Please note that some translations using Google Translate may not be accurately represented and downloaded documents cannot be translated. Dana-Farber assumes no liability for inaccuracies that may result from using this third-party tool, which is for website translation and not clinical interactions. You may request a live medical interpreter for a discussion about your care.
Dr. Romee received his MD from Govt. Medical College Srinagar, India. He completed his postgraduate training and hematology and oncology fellowship at University of Minnesota where he also did his post-doctoral training in Dr. Jeffrey S. Miller’s laboratory. Afterward, he did an advanced bone marrow transplant fellowship at Washington University in Saint Louis where he stayed on as faculty before moving to Dana-Farber Cancer Institute.
Rizwan Romee, MD, director of Dana-Farber’s Haploidentical Donor Transplant Program, discusses immunotherapy treatment options for advanced hematologic malignancies. Dr. Romee’s clinical focus includes advanced myeloid malignancies and NK cell based cellular therapy. Learn more about the Hematologic Oncology at Dana-Farber: http://www.dana-farber.org/hematologic-oncology-treatment-center/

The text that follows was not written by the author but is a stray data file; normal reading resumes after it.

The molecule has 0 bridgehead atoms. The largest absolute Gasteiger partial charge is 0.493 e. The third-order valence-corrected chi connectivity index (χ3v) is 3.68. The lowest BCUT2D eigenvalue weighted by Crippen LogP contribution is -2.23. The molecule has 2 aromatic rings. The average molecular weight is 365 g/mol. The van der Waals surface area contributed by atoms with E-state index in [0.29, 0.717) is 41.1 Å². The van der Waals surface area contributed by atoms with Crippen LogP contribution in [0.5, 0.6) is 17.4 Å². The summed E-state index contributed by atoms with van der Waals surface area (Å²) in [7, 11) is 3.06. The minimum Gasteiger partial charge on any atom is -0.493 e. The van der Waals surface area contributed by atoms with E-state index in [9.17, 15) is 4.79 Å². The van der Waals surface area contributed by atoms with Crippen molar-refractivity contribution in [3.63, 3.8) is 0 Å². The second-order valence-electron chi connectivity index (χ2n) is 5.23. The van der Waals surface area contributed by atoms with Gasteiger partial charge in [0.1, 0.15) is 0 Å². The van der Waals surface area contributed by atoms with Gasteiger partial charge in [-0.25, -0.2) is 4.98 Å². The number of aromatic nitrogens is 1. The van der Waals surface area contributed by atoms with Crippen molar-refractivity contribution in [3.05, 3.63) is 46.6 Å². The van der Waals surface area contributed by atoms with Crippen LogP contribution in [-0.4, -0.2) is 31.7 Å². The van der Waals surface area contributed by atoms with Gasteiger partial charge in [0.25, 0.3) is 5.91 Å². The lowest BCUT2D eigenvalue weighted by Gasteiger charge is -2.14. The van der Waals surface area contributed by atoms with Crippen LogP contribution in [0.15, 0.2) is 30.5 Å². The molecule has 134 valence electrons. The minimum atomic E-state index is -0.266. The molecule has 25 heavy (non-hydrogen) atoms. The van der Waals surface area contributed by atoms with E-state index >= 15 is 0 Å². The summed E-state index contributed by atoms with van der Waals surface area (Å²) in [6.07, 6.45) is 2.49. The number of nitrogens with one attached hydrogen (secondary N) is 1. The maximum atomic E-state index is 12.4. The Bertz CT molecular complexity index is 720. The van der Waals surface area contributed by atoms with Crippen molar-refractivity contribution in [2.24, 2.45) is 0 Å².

Research focus of my lab is gene manipulation of the human Natural Killer (NK) cells to enhance their anti-tumor function and simultaneously modulate the tumor microenvironment (TME). NK cells are historically resistant to transduction, however my lab has recently optimized a lenti-virus based protocol achieving high transduction rates in the peripheral blood primary NK cells. My lab is closely collaborating with Professor Jianzhu Chen's group at MIT (https://chen-lab.mit.edu) to develop next generation CAR constructs with novel immune modulating functions. We are also developing a novel class of immuno-cytokines aimed at selectively targeting the immuno-suppressive cells like MDSCs and Tregs.
We described human memory-like NK cells with enhanced anti-tumor activity and in a first in human clinical trial demonstrated safety and promising activity of these cells in advanced AML patients. We are currently testing these memory-like NK cells in combination with novel immune-modulatory agents in patients with advanced malignancies. Using flow cytometry, mass cytometry and single cell RNA sequencing on the samples collected from these studies allows us to study key aspects of the in vivo biology of the adoptively transferred memory-like NK cells and their interaction with other immune cells present in the tumor microenvironment. We hope this information will guide us in designing future NK cell based clinical protocols.
I also lead our haploidentical transplant program and we are developing protocols using haploidentical donor transplantation as a platform to incorporate memory-like NK cell-based immunotherapy approaches.
Dana-Farber Cancer Institute450 Brookline AvenueBoston, MA 02215Get Directions